What is the logical consequence of taking 100 students with behavioral and emotional symptoms between the ages of 12 to 21, 95% of whom are male, and putting them together in a program that will not allow them to earn a high school diploma or to learn to interact with neurotypical peers?

In our society, too often the consequence is prison.

Zero-tolerance policies were developed in the wake of the 1999 Columbine shootings as a way to reassure parents that their children were safe in public school. Statistically speaking, they are safe, and they were safe before zero-tolerance policies too. Just like your chances of dying in an airplane crash are far less than the chances of dying in a car accident, we ascribe far more risk to the school environment than actually exists because of the media ever-presence of statistically rare mass shootings like Columbine or Newtown.

But by not integrating children with mental illness, which admittedly sometimes manifests through challenging behavioral symptoms like unpredictable rage, into the general school population, we are contributing to the ongoing stigma of mental illness. Worse, more often than not, we are condemning these children to prison.

Children like my son are not “bad” kids; in fact, with the right support and treatment plan, they can survive and thrive in public school, and beyond. As a society, we should be investing our resources in educating all of our kids. Early prevention and treatment can change the entire course of a child’s life. Instead of a life on the streets or in jail, a child with mental illness can graduate from college and have a successful career. This school year, I hope that parents, teachers, administrators and legislators will do the math. By complying with IDEA and providing appropriate education to all children, we can save money—and lives—down the road.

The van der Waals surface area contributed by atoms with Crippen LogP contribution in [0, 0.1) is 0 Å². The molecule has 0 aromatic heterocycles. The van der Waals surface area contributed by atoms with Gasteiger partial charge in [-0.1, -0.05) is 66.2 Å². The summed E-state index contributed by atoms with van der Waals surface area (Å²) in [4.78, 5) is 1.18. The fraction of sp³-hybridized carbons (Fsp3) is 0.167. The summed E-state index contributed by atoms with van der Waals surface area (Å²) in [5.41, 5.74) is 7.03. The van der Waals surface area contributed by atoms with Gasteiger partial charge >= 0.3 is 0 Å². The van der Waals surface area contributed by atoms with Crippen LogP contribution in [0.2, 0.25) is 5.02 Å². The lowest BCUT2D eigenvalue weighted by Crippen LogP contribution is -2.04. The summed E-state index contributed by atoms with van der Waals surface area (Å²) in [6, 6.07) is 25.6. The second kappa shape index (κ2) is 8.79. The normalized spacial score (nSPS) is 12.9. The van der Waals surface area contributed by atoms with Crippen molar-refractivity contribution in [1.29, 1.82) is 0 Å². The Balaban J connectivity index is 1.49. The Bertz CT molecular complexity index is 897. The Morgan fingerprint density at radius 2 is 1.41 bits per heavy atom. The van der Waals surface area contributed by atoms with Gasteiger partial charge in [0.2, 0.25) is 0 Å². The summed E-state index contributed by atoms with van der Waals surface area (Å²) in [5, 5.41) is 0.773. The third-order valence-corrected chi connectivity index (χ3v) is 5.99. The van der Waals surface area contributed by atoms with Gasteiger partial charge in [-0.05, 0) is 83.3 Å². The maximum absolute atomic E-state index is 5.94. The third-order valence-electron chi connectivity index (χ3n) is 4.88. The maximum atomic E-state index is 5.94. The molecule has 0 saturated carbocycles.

Liza Long is a mother, educator and author of The Price of Silence: A Mom’s Perspective on Mental Illness, from Hudson Street Press.

TIME Parenting

ADHD in Adulthood: To Prepare for a New Baby, I Had to Prepare My Mental Health

The author with his son Jack.
The author with his son Jack. Courtesy Timothy Denevi

Soon enough we’ll find ourselves short on sleep and patience—in anticipation I’ve been trying to make the necessary preparations

This fall I’m expecting the birth of my second child, a daughter. Over the past months she’s grown from the size of a kumquat, to the size of a banana, and recently achieved the esteemed gradation of cabbage. From what I can tell the final step is cantaloupe—and then, having triumphed through the full prenatal catalog of produce, Sylvia Denevi, the newest member of our family, will be here.

For now the focus is on preparation. My wife and I live in a suburb of Washington, D.C., with our seven-year-old son, Jack. Together we’ve begun to make the expected adjustments. The guest room is now a nursery. The garage has been searched and reorganized, its assortment of baby gear emerging again like relics from a previous life.

I see my preparation for Sylvia’s arrival as love: the first opportunity I have to tell her I love her, that she’s precious to me, that I’ll do whatever it takes to be the best father I can be. I’ve also been taking the steps to prepare myself, within the context of mental health, for the change that’s about to come.

Growing up in the 1980s and 90s, I was part of the first generation of Americans to be diagnosed with Attention Deficit-Hyperactivity Disorder. There was never really a question of whether or not I had ADHD, and after years of being the most active, over-sensitive, and impulsive person in the room—after a childhood of psychiatric and psychological treatments, some of which helped, others making things worse—I graduated from college and entered the workforce, at which point my personality no longer seemed as exaggerated and out-of-whack as it had once been. In the end I figured that whatever ADHD was, it was a part of the past.